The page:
Man dies in alligator-filled lake while looking for frisbees

US News

A man has died in a suspected alligator attack while looking for frisbees in a lake.

The 47-year-old was combing the water at Taylor Park Disc Golf Course in Largo, Florida, where people are warned to beware of the aggressive reptiles.

“At this time, detectives believe the victim was looking for frisbees in the water and a gator was involved,” Largo police said.

“There are posted signs of no swimming in the lake.”

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An alligator swims in Taylor Lake near the scene where a man was found dead after going into the water to retrieve lost disc golf discs at John S. Taylor Park, Tuesday, May 31, 2022 in Largo, Fla. (Martha Asencio-Rhine/Tampa Bay Times via AP)
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An alligator swims in Taylor Lake. Pic: Martha Asencio-Rhine/Tampa Bay Times via AP

A specialist is working to remove an alligator from the lake and experts will then try to establish if it was involved in the death, the Florida Fish and Wildlife Conservation Commission said.

Visitors to the disc course say people are often seen looking for lost frisbees so they can be sold on for a few dollars.

“These are people that are down on their luck,” Ken Hostnick told the Tampa Bay Times.

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“Sometimes they dive in the lakes, they’ll pull out 40 discs. You may sell them for five bucks a piece, and you may sell them for 10 bucks a piece, depending on the quality.”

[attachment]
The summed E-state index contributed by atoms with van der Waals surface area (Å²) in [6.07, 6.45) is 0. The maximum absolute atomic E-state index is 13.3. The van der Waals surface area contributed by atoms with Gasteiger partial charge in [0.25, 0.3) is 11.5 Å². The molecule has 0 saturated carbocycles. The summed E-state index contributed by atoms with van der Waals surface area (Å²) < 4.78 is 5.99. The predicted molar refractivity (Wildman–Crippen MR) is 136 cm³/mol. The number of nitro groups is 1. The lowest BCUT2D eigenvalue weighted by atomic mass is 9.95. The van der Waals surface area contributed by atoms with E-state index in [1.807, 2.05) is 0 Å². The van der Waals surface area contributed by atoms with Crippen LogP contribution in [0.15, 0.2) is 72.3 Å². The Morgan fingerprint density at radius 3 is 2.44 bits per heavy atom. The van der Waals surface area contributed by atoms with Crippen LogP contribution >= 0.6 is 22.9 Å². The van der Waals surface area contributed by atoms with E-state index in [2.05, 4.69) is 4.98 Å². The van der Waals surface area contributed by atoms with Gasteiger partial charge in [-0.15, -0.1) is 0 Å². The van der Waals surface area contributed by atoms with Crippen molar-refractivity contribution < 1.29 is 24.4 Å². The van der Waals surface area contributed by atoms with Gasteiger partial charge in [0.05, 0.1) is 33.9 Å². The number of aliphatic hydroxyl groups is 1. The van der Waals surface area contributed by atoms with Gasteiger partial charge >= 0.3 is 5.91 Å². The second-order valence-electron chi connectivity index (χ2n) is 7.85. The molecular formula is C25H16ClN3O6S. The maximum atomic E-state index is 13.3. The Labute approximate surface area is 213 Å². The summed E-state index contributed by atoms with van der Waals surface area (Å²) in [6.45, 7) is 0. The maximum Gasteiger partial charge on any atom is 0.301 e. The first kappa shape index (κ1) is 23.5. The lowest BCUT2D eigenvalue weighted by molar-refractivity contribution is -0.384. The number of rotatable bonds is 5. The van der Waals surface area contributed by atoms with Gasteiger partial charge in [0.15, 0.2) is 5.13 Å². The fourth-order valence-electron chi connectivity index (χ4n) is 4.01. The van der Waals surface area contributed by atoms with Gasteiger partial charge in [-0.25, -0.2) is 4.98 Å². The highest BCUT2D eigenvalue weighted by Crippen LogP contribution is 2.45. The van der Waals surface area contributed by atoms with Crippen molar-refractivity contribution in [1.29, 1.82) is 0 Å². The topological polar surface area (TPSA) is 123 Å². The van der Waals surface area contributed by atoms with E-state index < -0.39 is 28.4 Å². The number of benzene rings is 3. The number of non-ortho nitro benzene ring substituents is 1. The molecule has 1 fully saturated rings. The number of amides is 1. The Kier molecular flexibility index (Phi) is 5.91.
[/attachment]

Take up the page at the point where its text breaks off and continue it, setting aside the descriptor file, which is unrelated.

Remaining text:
A state-contracted alligator trapper walks near the area where a man was found dead after going into the water to retrieve lost disc golf discs at John S. Taylor Park, Tuesday, May 31, 2022 in Largo, Fla. (Martha Asencio-Rhine/Tampa Bay Times via AP)
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A specialist is working to remove an alligator from the lake. Pic: Martha Asencio-Rhine/Tampa Bay Times via AP

Police are telling people to avoid the lake while the investigation continues.

If confirmed, this would be the first fatal alligator attack in Florida since 2019, although people and animals have been bitten from from time to time.

Wildlife officials stress that no one should approach a wild alligator or feed them, because the reptiles then associate people with food.

Once considered endangered animals in Florida, alligators have since flourished and can be found almost anywhere in the state.

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